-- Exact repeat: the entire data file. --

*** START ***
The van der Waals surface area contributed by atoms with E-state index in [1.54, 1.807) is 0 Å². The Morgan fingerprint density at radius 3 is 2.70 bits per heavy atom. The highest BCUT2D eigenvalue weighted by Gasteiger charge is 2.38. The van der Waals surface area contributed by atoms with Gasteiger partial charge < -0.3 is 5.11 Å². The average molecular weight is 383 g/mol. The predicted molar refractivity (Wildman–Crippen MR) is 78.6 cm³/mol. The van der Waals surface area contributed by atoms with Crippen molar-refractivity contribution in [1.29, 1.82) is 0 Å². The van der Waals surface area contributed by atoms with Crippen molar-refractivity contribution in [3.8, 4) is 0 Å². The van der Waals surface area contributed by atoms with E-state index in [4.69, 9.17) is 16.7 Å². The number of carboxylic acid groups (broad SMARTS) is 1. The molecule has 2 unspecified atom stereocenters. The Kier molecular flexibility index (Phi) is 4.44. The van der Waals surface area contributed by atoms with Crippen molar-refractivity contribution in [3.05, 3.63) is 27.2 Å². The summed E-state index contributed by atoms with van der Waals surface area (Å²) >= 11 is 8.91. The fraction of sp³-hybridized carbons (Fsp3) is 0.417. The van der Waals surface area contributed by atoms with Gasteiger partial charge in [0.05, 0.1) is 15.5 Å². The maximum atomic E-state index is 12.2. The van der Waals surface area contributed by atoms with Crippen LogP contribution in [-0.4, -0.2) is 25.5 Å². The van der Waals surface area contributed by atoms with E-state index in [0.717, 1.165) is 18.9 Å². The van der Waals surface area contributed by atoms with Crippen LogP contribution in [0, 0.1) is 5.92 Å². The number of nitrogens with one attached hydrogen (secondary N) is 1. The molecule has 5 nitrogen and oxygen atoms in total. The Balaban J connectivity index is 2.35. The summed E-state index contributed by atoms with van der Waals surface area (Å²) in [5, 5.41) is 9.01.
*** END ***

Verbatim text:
The van der Waals surface area contributed by atoms with E-state index in [1.54, 1.807) is 0 Å². The Morgan fingerprint density at radius 3 is 2.70 bits per heavy atom. The highest BCUT2D eigenvalue weighted by Gasteiger charge is 2.38. The van der Waals surface area contributed by atoms with Gasteiger partial charge < -0.3 is 5.11 Å². The average molecular weight is 383 g/mol. The predicted molar refractivity (Wildman–Crippen MR) is 78.6 cm³/mol. The van der Waals surface area contributed by atoms with Crippen molar-refractivity contribution in [1.29, 1.82) is 0 Å². The van der Waals surface area contributed by atoms with Crippen molar-refractivity contribution in [3.8, 4) is 0 Å². The van der Waals surface area contributed by atoms with E-state index in [4.69, 9.17) is 16.7 Å². The number of carboxylic acid groups (broad SMARTS) is 1. The molecule has 2 unspecified atom stereocenters. The Kier molecular flexibility index (Phi) is 4.44. The van der Waals surface area contributed by atoms with Crippen molar-refractivity contribution in [3.05, 3.63) is 27.2 Å². The summed E-state index contributed by atoms with van der Waals surface area (Å²) >= 11 is 8.91. The fraction of sp³-hybridized carbons (Fsp3) is 0.417. The van der Waals surface area contributed by atoms with Gasteiger partial charge in [0.05, 0.1) is 15.5 Å². The maximum atomic E-state index is 12.2. The van der Waals surface area contributed by atoms with Crippen LogP contribution in [-0.4, -0.2) is 25.5 Å². The van der Waals surface area contributed by atoms with E-state index in [0.717, 1.165) is 18.9 Å². The van der Waals surface area contributed by atoms with Crippen LogP contribution in [0, 0.1) is 5.92 Å². The number of nitrogens with one attached hydrogen (secondary N) is 1. The molecule has 5 nitrogen and oxygen atoms in total. The Balaban J connectivity index is 2.35. The summed E-state index contributed by atoms with van der Waals surface area (Å²) in [5, 5.41) is 9.01.